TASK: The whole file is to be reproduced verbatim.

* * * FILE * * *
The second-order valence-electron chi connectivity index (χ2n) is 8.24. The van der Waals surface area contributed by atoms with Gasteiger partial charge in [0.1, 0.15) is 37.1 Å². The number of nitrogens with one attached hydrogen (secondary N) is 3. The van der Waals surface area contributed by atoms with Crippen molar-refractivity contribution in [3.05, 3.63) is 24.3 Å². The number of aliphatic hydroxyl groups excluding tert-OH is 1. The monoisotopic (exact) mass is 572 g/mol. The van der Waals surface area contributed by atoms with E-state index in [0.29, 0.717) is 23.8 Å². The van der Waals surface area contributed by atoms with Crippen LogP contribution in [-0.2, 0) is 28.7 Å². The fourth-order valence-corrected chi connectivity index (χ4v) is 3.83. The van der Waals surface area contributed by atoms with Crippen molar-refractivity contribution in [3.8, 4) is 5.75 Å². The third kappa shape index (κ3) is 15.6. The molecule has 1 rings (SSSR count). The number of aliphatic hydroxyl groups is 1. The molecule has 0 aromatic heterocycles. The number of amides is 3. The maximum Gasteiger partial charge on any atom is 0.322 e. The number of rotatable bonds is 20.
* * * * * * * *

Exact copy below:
The second-order valence-electron chi connectivity index (χ2n) is 8.24. The van der Waals surface area contributed by atoms with Gasteiger partial charge in [0.1, 0.15) is 37.1 Å². The number of nitrogens with one attached hydrogen (secondary N) is 3. The van der Waals surface area contributed by atoms with Crippen molar-refractivity contribution in [3.05, 3.63) is 24.3 Å². The number of aliphatic hydroxyl groups excluding tert-OH is 1. The monoisotopic (exact) mass is 572 g/mol. The van der Waals surface area contributed by atoms with E-state index in [0.29, 0.717) is 23.8 Å². The van der Waals surface area contributed by atoms with Crippen LogP contribution in [-0.2, 0) is 28.7 Å². The fourth-order valence-corrected chi connectivity index (χ4v) is 3.83. The van der Waals surface area contributed by atoms with Crippen molar-refractivity contribution in [3.8, 4) is 5.75 Å². The third kappa shape index (κ3) is 15.6. The molecule has 1 rings (SSSR count). The number of aliphatic hydroxyl groups is 1. The molecule has 0 aromatic heterocycles. The number of amides is 3. The maximum Gasteiger partial charge on any atom is 0.322 e. The number of rotatable bonds is 20.